Music With Mrs. Tanenblatt

Saturday, November 27, 2021

Chanukah Music: the Dos and Don'ts

Well, somehow we've made it to the winter holidays during this whirlwind of a school year! As exhausting as this year has been, I feel rejuvenated when I think about all of the fun holiday music I get to teach in the upcoming weeks. I like to share songs from many different cultures in order to make my music room an inclusive and welcoming place. 

I know that I always feel gratitude when others acknowledge a holiday that I celebrate, and I'm sure my students do, too. However, I also know how awkward and othering it feels when someone tries to teach about one of my holidays and gets it just plain wrong.

As a Jewish teacher, I wanted to take some time this year to clarify some facts about the festival of lights:

What Chanukah is:

A festival lasting for eight nights celebrated by Jews around the world. It is a fun and uplifting holiday, full of fascinating symbolism. The story of Chanukah is a motivational tale of underdogs who persist despite great odds. There's gorgeous music and fun folk songs about this holiday that are a great addition to your elementary music lessons.

What Chanukah isn't:

It is NOT Jewish Christmas. In fact, from a liturgical standpoint, it is one of the lesser festivals and not the most religiously significant. The only reason it's become so popular is because of its proximity to Christmas on the calendar.

If you are not Jewish but are interested in teaching your students about Jewish music and culture, please double check the accuracy of the information you share with your classes. Did you get the song or lesson idea from an actual Jewish person? 

Also, please be wary of these pitfalls when teaching music from another culture: Does your Chanukah lesson tokenize Jewish people? Is it the only time all year that you mention Jews? Are you including a Chanukah song in a concert that's otherwise all Christmas music, just so you can check off a box and call it inclusive? Can you accurately explain the difference between Jewish culture and the Jewish religion?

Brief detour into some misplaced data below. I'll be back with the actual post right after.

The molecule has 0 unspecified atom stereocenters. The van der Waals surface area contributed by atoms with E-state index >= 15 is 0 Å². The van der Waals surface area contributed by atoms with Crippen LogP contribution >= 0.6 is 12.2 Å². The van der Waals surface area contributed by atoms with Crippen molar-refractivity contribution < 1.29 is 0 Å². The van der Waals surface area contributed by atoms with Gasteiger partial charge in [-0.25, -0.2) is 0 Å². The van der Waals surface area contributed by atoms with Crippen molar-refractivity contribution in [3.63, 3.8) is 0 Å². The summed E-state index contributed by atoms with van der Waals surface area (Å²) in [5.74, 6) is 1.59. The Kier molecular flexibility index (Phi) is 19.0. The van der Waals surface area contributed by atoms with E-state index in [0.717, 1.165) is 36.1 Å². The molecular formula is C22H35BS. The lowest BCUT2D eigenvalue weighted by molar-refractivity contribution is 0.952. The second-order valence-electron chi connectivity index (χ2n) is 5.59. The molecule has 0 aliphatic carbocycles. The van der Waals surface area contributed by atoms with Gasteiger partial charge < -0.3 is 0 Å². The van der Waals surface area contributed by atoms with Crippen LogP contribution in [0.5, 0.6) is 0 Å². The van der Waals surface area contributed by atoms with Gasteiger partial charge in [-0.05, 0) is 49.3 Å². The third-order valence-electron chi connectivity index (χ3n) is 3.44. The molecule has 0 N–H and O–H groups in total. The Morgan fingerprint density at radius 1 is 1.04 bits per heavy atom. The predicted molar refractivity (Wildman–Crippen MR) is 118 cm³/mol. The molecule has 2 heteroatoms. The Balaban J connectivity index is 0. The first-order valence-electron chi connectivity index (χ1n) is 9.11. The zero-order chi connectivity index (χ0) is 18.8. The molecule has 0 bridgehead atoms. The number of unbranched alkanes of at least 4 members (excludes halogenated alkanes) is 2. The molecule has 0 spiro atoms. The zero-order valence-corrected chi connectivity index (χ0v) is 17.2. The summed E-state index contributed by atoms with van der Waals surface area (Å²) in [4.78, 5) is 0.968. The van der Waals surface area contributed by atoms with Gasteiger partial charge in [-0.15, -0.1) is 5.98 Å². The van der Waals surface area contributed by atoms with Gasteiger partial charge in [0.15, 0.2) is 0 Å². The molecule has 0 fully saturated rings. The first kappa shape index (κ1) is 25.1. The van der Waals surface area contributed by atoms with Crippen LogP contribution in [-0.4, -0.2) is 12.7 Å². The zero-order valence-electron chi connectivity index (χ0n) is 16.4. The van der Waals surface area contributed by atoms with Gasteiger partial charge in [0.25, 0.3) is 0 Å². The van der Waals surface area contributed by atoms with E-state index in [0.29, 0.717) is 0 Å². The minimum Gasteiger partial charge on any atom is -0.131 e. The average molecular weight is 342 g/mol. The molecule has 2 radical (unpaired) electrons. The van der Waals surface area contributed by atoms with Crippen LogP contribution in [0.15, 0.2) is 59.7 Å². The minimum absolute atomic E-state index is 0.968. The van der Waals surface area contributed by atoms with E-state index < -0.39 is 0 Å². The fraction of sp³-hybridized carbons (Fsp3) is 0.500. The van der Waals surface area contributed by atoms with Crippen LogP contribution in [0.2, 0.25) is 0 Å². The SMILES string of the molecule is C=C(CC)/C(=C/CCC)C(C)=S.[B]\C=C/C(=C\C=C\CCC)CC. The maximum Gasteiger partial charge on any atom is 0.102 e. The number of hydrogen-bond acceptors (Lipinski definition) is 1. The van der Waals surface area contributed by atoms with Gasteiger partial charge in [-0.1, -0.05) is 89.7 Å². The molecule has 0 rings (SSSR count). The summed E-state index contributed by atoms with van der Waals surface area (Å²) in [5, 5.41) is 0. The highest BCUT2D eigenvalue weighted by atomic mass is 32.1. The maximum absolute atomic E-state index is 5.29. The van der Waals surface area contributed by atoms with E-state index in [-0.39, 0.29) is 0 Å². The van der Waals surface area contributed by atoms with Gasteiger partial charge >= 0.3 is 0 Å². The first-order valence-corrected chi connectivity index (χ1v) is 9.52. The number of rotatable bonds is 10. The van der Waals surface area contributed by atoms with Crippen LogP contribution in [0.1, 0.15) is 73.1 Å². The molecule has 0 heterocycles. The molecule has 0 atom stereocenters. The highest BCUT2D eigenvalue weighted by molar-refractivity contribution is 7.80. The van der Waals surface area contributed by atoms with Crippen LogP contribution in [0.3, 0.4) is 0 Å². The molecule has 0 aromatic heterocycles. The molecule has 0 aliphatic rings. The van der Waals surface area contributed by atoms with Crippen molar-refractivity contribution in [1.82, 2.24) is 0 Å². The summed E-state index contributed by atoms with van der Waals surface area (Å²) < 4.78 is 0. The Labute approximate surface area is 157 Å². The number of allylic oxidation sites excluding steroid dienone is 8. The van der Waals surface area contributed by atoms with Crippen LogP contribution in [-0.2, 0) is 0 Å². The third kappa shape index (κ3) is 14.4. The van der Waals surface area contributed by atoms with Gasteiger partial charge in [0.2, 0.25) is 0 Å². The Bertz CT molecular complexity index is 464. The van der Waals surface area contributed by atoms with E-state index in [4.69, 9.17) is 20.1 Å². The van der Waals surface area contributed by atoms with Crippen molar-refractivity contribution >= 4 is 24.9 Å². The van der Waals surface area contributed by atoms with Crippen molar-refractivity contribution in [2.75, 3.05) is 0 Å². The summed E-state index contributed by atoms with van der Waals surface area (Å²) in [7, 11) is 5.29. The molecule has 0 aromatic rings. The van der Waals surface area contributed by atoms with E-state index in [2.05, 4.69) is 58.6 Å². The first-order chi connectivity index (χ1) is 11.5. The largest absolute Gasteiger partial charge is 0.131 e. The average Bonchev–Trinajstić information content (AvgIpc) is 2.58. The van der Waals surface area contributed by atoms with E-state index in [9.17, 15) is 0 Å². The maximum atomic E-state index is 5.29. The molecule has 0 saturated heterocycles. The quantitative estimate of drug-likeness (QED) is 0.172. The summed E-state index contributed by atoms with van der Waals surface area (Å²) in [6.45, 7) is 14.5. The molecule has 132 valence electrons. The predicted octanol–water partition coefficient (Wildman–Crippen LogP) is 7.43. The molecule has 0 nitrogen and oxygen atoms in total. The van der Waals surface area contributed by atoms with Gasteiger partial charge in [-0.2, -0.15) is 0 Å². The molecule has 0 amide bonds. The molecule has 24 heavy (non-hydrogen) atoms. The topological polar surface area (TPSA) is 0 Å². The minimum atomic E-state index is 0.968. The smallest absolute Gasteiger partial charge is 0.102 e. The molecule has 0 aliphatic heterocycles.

Photograph of a chanukah menorah on a table, surrounded by dreidels, gelt, and jelly donuts

This time of year, I find many well-meaning folks sharing things that are just plain inaccurate. For instance, programming a random Hebrew song on a winter concert and saying it's for Chanukah, when it actually has nothing to do with the holiday. Likewise, it makes very little sense to teach Israeli folk dances as part of a Chanukah celebration. I like to teach Israeli dances in the spring, around Yom Ha'atzmaut (Israeli independence day.)

I'd suggest doing some research about other significant Jewish holidays as well, such as Passover and the high holy days. How can you include those in your music lessons during other times of the year?

So, what should you do?

If you've read this far, thank you for taking an interest in Jewish music! One of my favorite ways to teach my students about Chanukah is with a dreidel. I start by explaining the four Hebrew letters on the dreidel and the acronym that they represent: a great miracle happened there. (I also show my students a dreidel that I bought in Israel which says "happened here" instead.) This allows me to briefly tell the Chanukah story before we sing the dreidel song and play the game.

Photo of a yellow dreidel with the letter gimmel facing upwards.

If you're looking for a resource to help you teach the dreidel song, I have a presentation you can get here. It also includes a printable DIY dreidel and gelt so that your students can make their own before they play the game. 

I hope this post has helped you as you choose to make your music classroom an inclusive and welcoming place. Chag sameach!